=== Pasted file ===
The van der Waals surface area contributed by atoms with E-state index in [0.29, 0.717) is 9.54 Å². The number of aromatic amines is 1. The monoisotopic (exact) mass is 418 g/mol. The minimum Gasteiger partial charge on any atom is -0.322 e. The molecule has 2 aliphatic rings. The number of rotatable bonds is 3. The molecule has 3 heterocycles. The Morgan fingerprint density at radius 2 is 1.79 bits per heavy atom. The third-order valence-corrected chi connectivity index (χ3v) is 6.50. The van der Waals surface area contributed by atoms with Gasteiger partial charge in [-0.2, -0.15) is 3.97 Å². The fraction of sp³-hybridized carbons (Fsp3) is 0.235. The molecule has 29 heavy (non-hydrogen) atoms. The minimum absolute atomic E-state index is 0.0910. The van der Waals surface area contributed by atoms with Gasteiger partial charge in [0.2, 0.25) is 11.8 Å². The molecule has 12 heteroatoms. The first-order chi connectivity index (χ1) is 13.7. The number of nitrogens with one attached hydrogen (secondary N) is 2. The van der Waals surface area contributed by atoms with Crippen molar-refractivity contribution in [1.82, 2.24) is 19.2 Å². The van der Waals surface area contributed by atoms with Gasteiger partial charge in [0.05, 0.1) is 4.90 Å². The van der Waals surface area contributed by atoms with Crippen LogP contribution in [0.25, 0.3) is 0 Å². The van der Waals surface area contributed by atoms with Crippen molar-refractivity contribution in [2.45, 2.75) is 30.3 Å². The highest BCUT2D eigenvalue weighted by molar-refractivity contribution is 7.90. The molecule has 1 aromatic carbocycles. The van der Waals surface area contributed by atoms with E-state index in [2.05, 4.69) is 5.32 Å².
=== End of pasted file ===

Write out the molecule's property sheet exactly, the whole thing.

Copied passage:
The van der Waals surface area contributed by atoms with E-state index in [0.29, 0.717) is 9.54 Å². The number of aromatic amines is 1. The monoisotopic (exact) mass is 418 g/mol. The minimum Gasteiger partial charge on any atom is -0.322 e. The molecule has 2 aliphatic rings. The number of rotatable bonds is 3. The molecule has 3 heterocycles. The Morgan fingerprint density at radius 2 is 1.79 bits per heavy atom. The third-order valence-corrected chi connectivity index (χ3v) is 6.50. The van der Waals surface area contributed by atoms with Gasteiger partial charge in [-0.2, -0.15) is 3.97 Å². The fraction of sp³-hybridized carbons (Fsp3) is 0.235. The molecule has 29 heavy (non-hydrogen) atoms. The minimum absolute atomic E-state index is 0.0910. The van der Waals surface area contributed by atoms with Gasteiger partial charge in [0.2, 0.25) is 11.8 Å². The molecule has 12 heteroatoms. The first-order chi connectivity index (χ1) is 13.7. The number of nitrogens with one attached hydrogen (secondary N) is 2. The van der Waals surface area contributed by atoms with Crippen molar-refractivity contribution in [1.82, 2.24) is 19.2 Å². The van der Waals surface area contributed by atoms with Gasteiger partial charge in [0.05, 0.1) is 4.90 Å². The van der Waals surface area contributed by atoms with Crippen LogP contribution in [0.25, 0.3) is 0 Å². The van der Waals surface area contributed by atoms with Crippen molar-refractivity contribution in [2.45, 2.75) is 30.3 Å². The highest BCUT2D eigenvalue weighted by molar-refractivity contribution is 7.90. The molecule has 1 aromatic carbocycles. The van der Waals surface area contributed by atoms with E-state index in [2.05, 4.69) is 5.32 Å².